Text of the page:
Illustration by Lenny Miller/Coffee or Die Magazine.
Officer Dan Horgan heard a noise behind him. It was the metallic clink of a bullet being racked into the chamber of a semi-automatic pistol — a sound he recognized from his training in both the military and law enforcement. Time froze. He had to move quickly.
Horgan was working in the violent crime impact division of the Baltimore Police Department that day in May 2008. He had been out patrolling when he came across a mid-20s male who had just ran a red light. Horgan pulled the man over, whom he called Henry Smith. Smith pulled into a nearby gas station.
After running through typical traffic stop procedures, Horgan had probable cause for a search. He found Henry to be in possession of half of an eight ball of cocaine. Smith didn’t want to go to jail, so he agreed to flip on his supplier. The VCID squad gained a confidential informant.
Horgan and his seven-man squad jumped at the opportunity to get the supplier, so they immediately went to work formulating a plan. The supplier was located in Baltimore’s western district, but Horgan’s squad primarily operated in the eastern district, so the plan had multiple contingencies in place. They received their sergeant’s blessing and made their move.
The VCID squad started at a strip club in the eastern district with their new CI. This positioning established a few valuable factors that wouldn’t tip off the supplier. If the supplier was tracking the phone, their location wouldn’t be alarming. The background noise of the strip club would also confirm where Smith was if the supplier called him. All of this created a web to lure in the supplier and keep him from becoming suspicious.
They instructed Smith to make the call. Setting up fake drug deals to catch a dealer and/or supplier is full of unknowns, especially with the perpetrator doing the talking.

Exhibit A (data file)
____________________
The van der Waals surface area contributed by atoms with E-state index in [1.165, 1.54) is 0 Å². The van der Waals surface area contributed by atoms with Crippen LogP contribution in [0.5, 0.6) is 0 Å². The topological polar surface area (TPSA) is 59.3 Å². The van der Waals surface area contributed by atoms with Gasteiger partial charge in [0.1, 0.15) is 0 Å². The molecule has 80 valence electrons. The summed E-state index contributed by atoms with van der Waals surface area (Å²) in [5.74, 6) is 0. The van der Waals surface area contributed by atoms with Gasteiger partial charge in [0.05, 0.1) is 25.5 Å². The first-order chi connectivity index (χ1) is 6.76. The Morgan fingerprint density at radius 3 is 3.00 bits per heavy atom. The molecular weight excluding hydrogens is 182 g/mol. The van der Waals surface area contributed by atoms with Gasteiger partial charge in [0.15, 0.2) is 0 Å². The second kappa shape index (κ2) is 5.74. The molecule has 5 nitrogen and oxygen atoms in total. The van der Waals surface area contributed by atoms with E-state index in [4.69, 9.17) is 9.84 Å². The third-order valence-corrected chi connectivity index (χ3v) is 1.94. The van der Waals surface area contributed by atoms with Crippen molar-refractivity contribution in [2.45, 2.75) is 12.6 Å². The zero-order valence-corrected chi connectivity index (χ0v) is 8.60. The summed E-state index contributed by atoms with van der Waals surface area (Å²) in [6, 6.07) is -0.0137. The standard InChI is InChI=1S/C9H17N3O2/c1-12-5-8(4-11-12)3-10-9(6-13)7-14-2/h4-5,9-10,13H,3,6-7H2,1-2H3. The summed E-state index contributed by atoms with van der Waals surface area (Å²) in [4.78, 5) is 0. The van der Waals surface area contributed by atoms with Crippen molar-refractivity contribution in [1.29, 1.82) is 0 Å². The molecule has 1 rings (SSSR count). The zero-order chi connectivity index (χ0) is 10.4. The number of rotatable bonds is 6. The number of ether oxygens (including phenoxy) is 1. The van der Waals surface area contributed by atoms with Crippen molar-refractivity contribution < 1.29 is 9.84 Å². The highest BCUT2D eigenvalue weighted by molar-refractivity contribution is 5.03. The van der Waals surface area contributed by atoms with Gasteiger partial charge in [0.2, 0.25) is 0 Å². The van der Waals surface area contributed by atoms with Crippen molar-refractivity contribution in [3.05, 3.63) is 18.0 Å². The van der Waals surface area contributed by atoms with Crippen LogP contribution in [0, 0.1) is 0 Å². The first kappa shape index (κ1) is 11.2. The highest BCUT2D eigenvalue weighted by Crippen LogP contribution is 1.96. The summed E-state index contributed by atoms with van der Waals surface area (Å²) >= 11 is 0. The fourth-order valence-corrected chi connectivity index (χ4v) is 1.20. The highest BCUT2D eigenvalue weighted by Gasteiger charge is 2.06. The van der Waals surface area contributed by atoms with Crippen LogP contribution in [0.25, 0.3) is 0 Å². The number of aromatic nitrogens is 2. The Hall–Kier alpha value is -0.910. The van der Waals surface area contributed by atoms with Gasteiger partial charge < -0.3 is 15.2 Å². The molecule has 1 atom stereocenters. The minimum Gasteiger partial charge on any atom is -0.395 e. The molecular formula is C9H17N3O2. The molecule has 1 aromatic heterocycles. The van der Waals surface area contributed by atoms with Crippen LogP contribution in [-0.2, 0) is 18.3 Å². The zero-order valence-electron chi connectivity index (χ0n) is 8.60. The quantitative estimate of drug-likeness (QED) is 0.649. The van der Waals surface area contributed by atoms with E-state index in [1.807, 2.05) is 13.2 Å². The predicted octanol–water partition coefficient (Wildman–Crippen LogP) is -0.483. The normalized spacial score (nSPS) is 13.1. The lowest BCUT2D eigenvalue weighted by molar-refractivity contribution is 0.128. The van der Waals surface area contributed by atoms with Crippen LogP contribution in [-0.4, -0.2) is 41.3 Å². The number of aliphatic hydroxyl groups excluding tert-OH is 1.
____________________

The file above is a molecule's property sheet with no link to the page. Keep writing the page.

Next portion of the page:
“You don’t know who they’re talking to on the other end of a phone,” Horgan warned.
Smith’s phone battery started to die, which resulted in a frustrating game of phone tag. And then they made a verbal deal: $600 worth of heroin pills. Ten dollars a pill was the going price back then, and Horgan had instituted a sizable order.
They decided to move forward with a contingency location and have the deal go down farther west in the eastern district, in a Rite Aid parking lot. This move would draw the dealer into the VCID squad’s backyard.
“We were going to meet on our home turf, someplace that we knew,” Horgan said.
The plan was for Horgan to be inside the store while the informant waited in the car. Once the dealer got in the vehicle, Horgan and his team would swoop in to make the arrest.
Drug deals are a dangerous game, even more so when being staged by law enforcement for an arrest. The cemetery across the road from the Rite Aid was an ominous reminder of what could happen if things went south.
The supplier wanted to bump up the meeting time, and Horgan was okay with that because of the contingency plans they had in place. Horgan’s undercover officer colleagues were parked at a distance in an unmarked car, but still had eyes on his location. The snare was set, but there was an unexpected hiccup with the new timetable.
“At that point, now you’re just playing on your training, […] and the training is just being normal.”
Horgan had just turned off his radio and slid it under his driver’s seat when the man they thought was the supplier hopped into the back. The informant was in the front passenger seat, and he immediately became tense.
“At that point, now you’re just playing on your training, […] and the training is just being normal,” Horgan said. “I’m a guy who’s trying to get $600 worth of heroin. Let’s do this.”